University of California

UC publication helps city folks living with oaks

The oak is a common symbol of strength and endurance, but some of the majestic trees in California are buckling under the pressure of urbanization, reported the Sacramento Bee this week.

The Bee's feature about the care and feeding of California native oaks was centered around the new UC publication "Oaks in the Urban Landscape," written by retired UC Cooperative Extension environmental horticulture advisor Laurence Costello, and co-authors Bruce Hagen and Katherine Jones. The 265-page book is available in the UC ANR Catalog for $55.

In most cases where urban environments are shaded by oaks, the trees towered over the landscape long before humans moved in. Costello said witnessing the heartbreaking decline of urban oak trees was a catalyst for writing the book.

"It's just a shame; they're such a beautiful tree and the symbol species of California," Costello was quoted in the story.

Costello provided reporter Debbie Arrington with basic tips for protecting oaks in urban environments:

  • Know what kind of species you have. "Is it a California native or imported? It makes a huge difference."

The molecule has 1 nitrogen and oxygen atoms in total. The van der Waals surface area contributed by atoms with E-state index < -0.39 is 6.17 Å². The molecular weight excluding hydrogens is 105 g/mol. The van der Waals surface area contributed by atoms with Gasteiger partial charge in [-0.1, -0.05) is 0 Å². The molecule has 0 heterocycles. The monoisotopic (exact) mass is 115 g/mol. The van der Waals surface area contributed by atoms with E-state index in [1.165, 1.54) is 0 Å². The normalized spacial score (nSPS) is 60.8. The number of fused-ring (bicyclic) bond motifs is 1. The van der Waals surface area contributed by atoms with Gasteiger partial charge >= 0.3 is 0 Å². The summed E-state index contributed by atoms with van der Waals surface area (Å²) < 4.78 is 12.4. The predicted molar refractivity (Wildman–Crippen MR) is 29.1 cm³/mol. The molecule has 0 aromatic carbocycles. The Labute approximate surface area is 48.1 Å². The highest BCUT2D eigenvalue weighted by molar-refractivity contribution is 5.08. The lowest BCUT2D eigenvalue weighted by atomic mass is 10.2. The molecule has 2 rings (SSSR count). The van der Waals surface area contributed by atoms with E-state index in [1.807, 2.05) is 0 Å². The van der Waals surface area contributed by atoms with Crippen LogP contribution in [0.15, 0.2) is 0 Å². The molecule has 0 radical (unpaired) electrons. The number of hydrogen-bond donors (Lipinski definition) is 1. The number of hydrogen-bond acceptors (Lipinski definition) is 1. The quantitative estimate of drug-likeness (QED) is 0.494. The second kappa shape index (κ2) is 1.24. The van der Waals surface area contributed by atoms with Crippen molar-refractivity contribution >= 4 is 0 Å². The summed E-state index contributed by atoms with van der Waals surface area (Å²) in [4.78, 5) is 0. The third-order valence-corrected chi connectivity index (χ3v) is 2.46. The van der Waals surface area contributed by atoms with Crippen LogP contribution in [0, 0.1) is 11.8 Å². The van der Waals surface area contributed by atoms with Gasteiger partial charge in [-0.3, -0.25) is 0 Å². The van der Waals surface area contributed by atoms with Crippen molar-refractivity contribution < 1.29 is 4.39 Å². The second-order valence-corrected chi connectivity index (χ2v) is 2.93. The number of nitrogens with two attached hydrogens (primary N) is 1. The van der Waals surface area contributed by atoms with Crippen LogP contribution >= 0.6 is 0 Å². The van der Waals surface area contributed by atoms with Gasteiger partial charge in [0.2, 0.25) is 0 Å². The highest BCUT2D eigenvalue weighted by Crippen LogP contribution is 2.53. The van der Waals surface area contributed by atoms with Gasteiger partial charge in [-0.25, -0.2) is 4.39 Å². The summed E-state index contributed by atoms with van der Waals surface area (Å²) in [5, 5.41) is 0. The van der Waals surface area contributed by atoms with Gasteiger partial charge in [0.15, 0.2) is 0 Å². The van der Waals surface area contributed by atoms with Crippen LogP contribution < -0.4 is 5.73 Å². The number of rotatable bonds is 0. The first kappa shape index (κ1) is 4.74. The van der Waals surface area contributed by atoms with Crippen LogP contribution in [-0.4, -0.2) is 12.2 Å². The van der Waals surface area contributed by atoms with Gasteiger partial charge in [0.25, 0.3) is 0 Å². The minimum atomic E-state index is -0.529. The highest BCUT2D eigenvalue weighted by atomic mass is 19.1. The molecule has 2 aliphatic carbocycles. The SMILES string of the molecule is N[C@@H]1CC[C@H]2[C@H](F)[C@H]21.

• Don't surround a valley oak with lawn; irrigation three times a week can cause fungus problems in the root and crown.
  • Know where the oak roots are before installing a swimming pool or an irrigation line. Oak roots are very sensitive.
  • Use a layer of mulch – preferably bark – to keep oak roots comfortable.
  • Fertilizer is usually unnecessary and pruning can weaken trees.

Oak trees may seem needy, but Costello says they are worth the extra effort. California's oaks are difficult to regenerate and it can take centuries for trees to develop the massive canopies and enormous trucks found on the most highly valued oaks.

Although shade-tolerant turf can be used under oaks, it is best to replace the turf with mulch.
Although shade-tolerant turf can be used under oaks, it is best to replace the turf with mulch.

Posted on Thursday, August 18, 2011 at 6:05 AM
Tags: Laurence Costello (1), oak (2)

No Comments Posted.

Leave a Reply

You are currently not signed in. If you have an account, then sign in now! Anonymously contributed messages may be delayed.

Security Code:

Webmaster Email: